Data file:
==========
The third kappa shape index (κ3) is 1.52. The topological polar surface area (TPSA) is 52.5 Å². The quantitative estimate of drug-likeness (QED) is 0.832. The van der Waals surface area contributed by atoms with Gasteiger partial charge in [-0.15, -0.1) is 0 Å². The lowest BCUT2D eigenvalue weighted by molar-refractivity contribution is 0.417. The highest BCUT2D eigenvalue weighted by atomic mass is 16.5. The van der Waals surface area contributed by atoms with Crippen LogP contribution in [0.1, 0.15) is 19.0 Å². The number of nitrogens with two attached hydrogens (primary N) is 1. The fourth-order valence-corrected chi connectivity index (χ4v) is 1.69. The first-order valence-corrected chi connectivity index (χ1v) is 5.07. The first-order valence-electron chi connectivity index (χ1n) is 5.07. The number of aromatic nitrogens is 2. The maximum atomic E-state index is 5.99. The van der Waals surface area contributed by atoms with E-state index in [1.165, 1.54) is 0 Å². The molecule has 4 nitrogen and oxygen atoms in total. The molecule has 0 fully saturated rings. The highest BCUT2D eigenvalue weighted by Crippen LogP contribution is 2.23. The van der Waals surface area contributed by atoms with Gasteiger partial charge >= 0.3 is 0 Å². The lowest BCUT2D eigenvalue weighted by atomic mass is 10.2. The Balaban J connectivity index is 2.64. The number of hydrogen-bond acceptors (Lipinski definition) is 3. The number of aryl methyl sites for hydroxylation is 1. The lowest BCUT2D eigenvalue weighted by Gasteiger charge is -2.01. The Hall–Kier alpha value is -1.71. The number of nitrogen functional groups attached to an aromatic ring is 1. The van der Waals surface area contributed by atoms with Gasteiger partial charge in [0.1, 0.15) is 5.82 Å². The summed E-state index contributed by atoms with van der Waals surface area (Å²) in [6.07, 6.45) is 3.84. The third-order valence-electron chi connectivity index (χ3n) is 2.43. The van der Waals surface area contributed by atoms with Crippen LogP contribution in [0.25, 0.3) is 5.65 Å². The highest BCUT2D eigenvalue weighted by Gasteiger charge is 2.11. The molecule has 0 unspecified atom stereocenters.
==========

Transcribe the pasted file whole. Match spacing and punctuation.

The third kappa shape index (κ3) is 1.52. The topological polar surface area (TPSA) is 52.5 Å². The quantitative estimate of drug-likeness (QED) is 0.832. The van der Waals surface area contributed by atoms with Gasteiger partial charge in [-0.15, -0.1) is 0 Å². The lowest BCUT2D eigenvalue weighted by molar-refractivity contribution is 0.417. The highest BCUT2D eigenvalue weighted by atomic mass is 16.5. The van der Waals surface area contributed by atoms with Crippen LogP contribution in [0.1, 0.15) is 19.0 Å². The number of nitrogens with two attached hydrogens (primary N) is 1. The fourth-order valence-corrected chi connectivity index (χ4v) is 1.69. The first-order valence-corrected chi connectivity index (χ1v) is 5.07. The first-order valence-electron chi connectivity index (χ1n) is 5.07. The number of aromatic nitrogens is 2. The maximum atomic E-state index is 5.99. The van der Waals surface area contributed by atoms with E-state index in [1.165, 1.54) is 0 Å². The molecule has 4 nitrogen and oxygen atoms in total. The molecule has 0 fully saturated rings. The highest BCUT2D eigenvalue weighted by Crippen LogP contribution is 2.23. The van der Waals surface area contributed by atoms with Gasteiger partial charge >= 0.3 is 0 Å². The lowest BCUT2D eigenvalue weighted by atomic mass is 10.2. The Balaban J connectivity index is 2.64. The number of hydrogen-bond acceptors (Lipinski definition) is 3. The number of aryl methyl sites for hydroxylation is 1. The lowest BCUT2D eigenvalue weighted by Gasteiger charge is -2.01. The Hall–Kier alpha value is -1.71. The number of nitrogen functional groups attached to an aromatic ring is 1. The van der Waals surface area contributed by atoms with Gasteiger partial charge in [0.1, 0.15) is 5.82 Å². The summed E-state index contributed by atoms with van der Waals surface area (Å²) in [6.07, 6.45) is 3.84. The third-order valence-electron chi connectivity index (χ3n) is 2.43. The van der Waals surface area contributed by atoms with Crippen LogP contribution in [0.25, 0.3) is 5.65 Å². The highest BCUT2D eigenvalue weighted by Gasteiger charge is 2.11. The molecule has 0 unspecified atom stereocenters.